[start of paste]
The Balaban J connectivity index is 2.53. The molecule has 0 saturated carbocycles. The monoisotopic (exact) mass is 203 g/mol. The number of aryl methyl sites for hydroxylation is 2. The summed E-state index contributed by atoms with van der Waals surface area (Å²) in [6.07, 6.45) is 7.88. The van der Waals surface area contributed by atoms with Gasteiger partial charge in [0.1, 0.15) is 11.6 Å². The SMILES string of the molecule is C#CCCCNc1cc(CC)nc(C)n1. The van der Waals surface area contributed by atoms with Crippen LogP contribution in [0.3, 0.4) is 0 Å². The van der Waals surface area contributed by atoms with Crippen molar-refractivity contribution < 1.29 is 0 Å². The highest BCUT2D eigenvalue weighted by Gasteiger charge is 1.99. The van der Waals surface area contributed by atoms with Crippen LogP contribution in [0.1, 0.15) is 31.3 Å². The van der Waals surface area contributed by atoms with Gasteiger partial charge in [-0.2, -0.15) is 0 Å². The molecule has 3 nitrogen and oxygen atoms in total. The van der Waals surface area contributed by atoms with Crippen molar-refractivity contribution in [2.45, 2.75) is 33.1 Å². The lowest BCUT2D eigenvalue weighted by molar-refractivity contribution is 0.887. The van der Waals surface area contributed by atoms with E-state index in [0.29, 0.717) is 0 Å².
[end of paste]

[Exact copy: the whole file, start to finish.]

The Balaban J connectivity index is 2.53. The molecule has 0 saturated carbocycles. The monoisotopic (exact) mass is 203 g/mol. The number of aryl methyl sites for hydroxylation is 2. The summed E-state index contributed by atoms with van der Waals surface area (Å²) in [6.07, 6.45) is 7.88. The van der Waals surface area contributed by atoms with Gasteiger partial charge in [0.1, 0.15) is 11.6 Å². The SMILES string of the molecule is C#CCCCNc1cc(CC)nc(C)n1. The van der Waals surface area contributed by atoms with Crippen LogP contribution in [0.3, 0.4) is 0 Å². The van der Waals surface area contributed by atoms with Crippen molar-refractivity contribution < 1.29 is 0 Å². The highest BCUT2D eigenvalue weighted by Gasteiger charge is 1.99. The van der Waals surface area contributed by atoms with Crippen LogP contribution in [0.1, 0.15) is 31.3 Å². The van der Waals surface area contributed by atoms with Gasteiger partial charge in [-0.2, -0.15) is 0 Å². The molecule has 3 nitrogen and oxygen atoms in total. The van der Waals surface area contributed by atoms with Crippen molar-refractivity contribution in [2.45, 2.75) is 33.1 Å². The lowest BCUT2D eigenvalue weighted by molar-refractivity contribution is 0.887. The van der Waals surface area contributed by atoms with E-state index in [0.29, 0.717) is 0 Å².